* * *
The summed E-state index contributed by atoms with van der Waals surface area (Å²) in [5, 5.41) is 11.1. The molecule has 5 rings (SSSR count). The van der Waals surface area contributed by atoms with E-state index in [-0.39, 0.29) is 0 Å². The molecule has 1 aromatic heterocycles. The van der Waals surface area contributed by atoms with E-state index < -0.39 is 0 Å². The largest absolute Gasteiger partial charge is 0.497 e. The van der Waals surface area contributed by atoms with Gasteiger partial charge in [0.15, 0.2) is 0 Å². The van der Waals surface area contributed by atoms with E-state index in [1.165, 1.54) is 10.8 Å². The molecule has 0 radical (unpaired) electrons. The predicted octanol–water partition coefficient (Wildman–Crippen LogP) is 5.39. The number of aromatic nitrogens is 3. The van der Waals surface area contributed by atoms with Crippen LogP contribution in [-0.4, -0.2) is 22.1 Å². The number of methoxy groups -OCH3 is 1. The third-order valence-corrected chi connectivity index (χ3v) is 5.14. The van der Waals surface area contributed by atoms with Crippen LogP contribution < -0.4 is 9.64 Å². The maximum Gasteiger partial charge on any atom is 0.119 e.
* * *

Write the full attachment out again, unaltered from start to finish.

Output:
The summed E-state index contributed by atoms with van der Waals surface area (Å²) in [5, 5.41) is 11.1. The molecule has 5 rings (SSSR count). The van der Waals surface area contributed by atoms with E-state index in [-0.39, 0.29) is 0 Å². The molecule has 1 aromatic heterocycles. The van der Waals surface area contributed by atoms with E-state index < -0.39 is 0 Å². The largest absolute Gasteiger partial charge is 0.497 e. The van der Waals surface area contributed by atoms with Gasteiger partial charge in [0.15, 0.2) is 0 Å². The van der Waals surface area contributed by atoms with E-state index in [1.165, 1.54) is 10.8 Å². The molecule has 0 radical (unpaired) electrons. The predicted octanol–water partition coefficient (Wildman–Crippen LogP) is 5.39. The number of aromatic nitrogens is 3. The van der Waals surface area contributed by atoms with Crippen LogP contribution in [-0.4, -0.2) is 22.1 Å². The number of methoxy groups -OCH3 is 1. The third-order valence-corrected chi connectivity index (χ3v) is 5.14. The van der Waals surface area contributed by atoms with Crippen LogP contribution < -0.4 is 9.64 Å². The maximum Gasteiger partial charge on any atom is 0.119 e.